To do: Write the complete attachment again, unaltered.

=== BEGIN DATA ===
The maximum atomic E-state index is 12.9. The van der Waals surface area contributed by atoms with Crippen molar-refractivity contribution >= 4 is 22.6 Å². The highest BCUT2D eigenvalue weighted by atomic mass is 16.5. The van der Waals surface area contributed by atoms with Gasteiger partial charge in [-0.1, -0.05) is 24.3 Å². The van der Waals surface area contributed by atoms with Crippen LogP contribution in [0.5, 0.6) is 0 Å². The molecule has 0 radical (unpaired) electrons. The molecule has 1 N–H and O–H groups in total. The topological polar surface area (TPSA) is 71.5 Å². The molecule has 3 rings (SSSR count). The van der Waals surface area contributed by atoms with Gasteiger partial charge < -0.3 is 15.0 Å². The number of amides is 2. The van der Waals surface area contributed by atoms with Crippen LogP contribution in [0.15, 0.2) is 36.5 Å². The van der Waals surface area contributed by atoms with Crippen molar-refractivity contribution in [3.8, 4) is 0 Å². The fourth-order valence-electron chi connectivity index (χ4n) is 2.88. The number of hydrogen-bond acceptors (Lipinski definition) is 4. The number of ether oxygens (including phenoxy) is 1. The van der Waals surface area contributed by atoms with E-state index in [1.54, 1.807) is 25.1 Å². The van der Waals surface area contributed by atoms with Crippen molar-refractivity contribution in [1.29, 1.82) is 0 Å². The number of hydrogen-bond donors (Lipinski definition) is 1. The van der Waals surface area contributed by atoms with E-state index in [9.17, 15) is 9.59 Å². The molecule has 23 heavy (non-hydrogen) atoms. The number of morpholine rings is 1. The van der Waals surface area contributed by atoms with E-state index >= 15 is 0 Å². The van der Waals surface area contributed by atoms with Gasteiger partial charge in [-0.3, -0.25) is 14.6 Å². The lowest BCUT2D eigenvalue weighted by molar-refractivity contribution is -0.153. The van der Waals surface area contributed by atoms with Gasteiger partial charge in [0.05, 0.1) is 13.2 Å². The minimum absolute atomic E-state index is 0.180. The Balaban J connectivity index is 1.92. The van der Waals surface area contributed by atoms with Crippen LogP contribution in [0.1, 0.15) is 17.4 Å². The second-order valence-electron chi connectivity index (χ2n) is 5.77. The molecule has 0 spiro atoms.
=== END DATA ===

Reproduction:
The maximum atomic E-state index is 12.9. The van der Waals surface area contributed by atoms with Crippen molar-refractivity contribution >= 4 is 22.6 Å². The highest BCUT2D eigenvalue weighted by atomic mass is 16.5. The van der Waals surface area contributed by atoms with Gasteiger partial charge in [-0.1, -0.05) is 24.3 Å². The van der Waals surface area contributed by atoms with Crippen LogP contribution in [0.5, 0.6) is 0 Å². The molecule has 0 radical (unpaired) electrons. The molecule has 1 N–H and O–H groups in total. The topological polar surface area (TPSA) is 71.5 Å². The molecule has 3 rings (SSSR count). The van der Waals surface area contributed by atoms with Gasteiger partial charge < -0.3 is 15.0 Å². The number of amides is 2. The van der Waals surface area contributed by atoms with Crippen LogP contribution in [0.15, 0.2) is 36.5 Å². The van der Waals surface area contributed by atoms with Crippen molar-refractivity contribution in [3.8, 4) is 0 Å². The fourth-order valence-electron chi connectivity index (χ4n) is 2.88. The number of hydrogen-bond acceptors (Lipinski definition) is 4. The number of ether oxygens (including phenoxy) is 1. The van der Waals surface area contributed by atoms with E-state index in [1.54, 1.807) is 25.1 Å². The van der Waals surface area contributed by atoms with Crippen molar-refractivity contribution in [1.29, 1.82) is 0 Å². The number of hydrogen-bond donors (Lipinski definition) is 1. The van der Waals surface area contributed by atoms with E-state index in [9.17, 15) is 9.59 Å². The molecule has 23 heavy (non-hydrogen) atoms. The number of morpholine rings is 1. The van der Waals surface area contributed by atoms with E-state index >= 15 is 0 Å². The van der Waals surface area contributed by atoms with Gasteiger partial charge in [-0.3, -0.25) is 14.6 Å². The lowest BCUT2D eigenvalue weighted by molar-refractivity contribution is -0.153. The van der Waals surface area contributed by atoms with Gasteiger partial charge in [0.05, 0.1) is 13.2 Å². The minimum absolute atomic E-state index is 0.180. The Balaban J connectivity index is 1.92. The van der Waals surface area contributed by atoms with Crippen LogP contribution in [0.1, 0.15) is 17.4 Å². The second-order valence-electron chi connectivity index (χ2n) is 5.77. The molecule has 0 spiro atoms.